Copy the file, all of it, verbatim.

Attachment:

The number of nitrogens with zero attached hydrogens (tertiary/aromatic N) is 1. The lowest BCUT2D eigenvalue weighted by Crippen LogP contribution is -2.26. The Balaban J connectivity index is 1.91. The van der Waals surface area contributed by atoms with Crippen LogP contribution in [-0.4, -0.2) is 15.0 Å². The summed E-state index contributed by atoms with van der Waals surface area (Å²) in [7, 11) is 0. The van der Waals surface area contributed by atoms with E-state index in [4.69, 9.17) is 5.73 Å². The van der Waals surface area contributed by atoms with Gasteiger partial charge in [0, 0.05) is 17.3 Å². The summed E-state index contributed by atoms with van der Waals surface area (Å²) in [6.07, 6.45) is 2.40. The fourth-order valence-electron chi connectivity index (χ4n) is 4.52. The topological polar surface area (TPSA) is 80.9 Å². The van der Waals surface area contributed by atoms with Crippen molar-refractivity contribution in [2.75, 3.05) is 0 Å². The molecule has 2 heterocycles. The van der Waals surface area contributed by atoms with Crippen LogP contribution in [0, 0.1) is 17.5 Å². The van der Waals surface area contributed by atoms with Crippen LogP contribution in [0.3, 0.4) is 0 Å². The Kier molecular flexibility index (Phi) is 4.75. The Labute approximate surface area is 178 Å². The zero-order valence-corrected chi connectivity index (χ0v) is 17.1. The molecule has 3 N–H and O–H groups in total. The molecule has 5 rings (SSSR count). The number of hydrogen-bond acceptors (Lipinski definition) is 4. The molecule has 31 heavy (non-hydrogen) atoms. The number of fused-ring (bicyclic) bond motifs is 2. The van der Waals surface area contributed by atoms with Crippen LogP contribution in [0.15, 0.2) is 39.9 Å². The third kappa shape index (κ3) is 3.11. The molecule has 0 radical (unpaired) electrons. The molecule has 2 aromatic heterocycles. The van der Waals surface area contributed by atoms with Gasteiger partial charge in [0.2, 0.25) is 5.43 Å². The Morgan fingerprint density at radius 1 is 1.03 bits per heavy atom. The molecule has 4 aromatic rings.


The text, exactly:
The number of nitrogens with zero attached hydrogens (tertiary/aromatic N) is 1. The lowest BCUT2D eigenvalue weighted by Crippen LogP contribution is -2.26. The Balaban J connectivity index is 1.91. The van der Waals surface area contributed by atoms with Crippen LogP contribution in [-0.4, -0.2) is 15.0 Å². The summed E-state index contributed by atoms with van der Waals surface area (Å²) in [7, 11) is 0. The van der Waals surface area contributed by atoms with E-state index in [4.69, 9.17) is 5.73 Å². The van der Waals surface area contributed by atoms with Gasteiger partial charge in [0, 0.05) is 17.3 Å². The summed E-state index contributed by atoms with van der Waals surface area (Å²) in [6.07, 6.45) is 2.40. The fourth-order valence-electron chi connectivity index (χ4n) is 4.52. The topological polar surface area (TPSA) is 80.9 Å². The van der Waals surface area contributed by atoms with Crippen molar-refractivity contribution in [2.75, 3.05) is 0 Å². The molecule has 2 heterocycles. The van der Waals surface area contributed by atoms with Crippen LogP contribution in [0, 0.1) is 17.5 Å². The van der Waals surface area contributed by atoms with Crippen LogP contribution in [0.3, 0.4) is 0 Å². The Kier molecular flexibility index (Phi) is 4.75. The Labute approximate surface area is 178 Å². The zero-order valence-corrected chi connectivity index (χ0v) is 17.1. The molecule has 3 N–H and O–H groups in total. The molecule has 5 rings (SSSR count). The number of hydrogen-bond acceptors (Lipinski definition) is 4. The molecule has 31 heavy (non-hydrogen) atoms. The number of fused-ring (bicyclic) bond motifs is 2. The van der Waals surface area contributed by atoms with Crippen LogP contribution in [0.15, 0.2) is 39.9 Å². The third kappa shape index (κ3) is 3.11. The molecule has 0 radical (unpaired) electrons. The molecule has 2 aromatic heterocycles. The van der Waals surface area contributed by atoms with Gasteiger partial charge in [0.2, 0.25) is 5.43 Å². The Morgan fingerprint density at radius 1 is 1.03 bits per heavy atom. The molecule has 4 aromatic rings.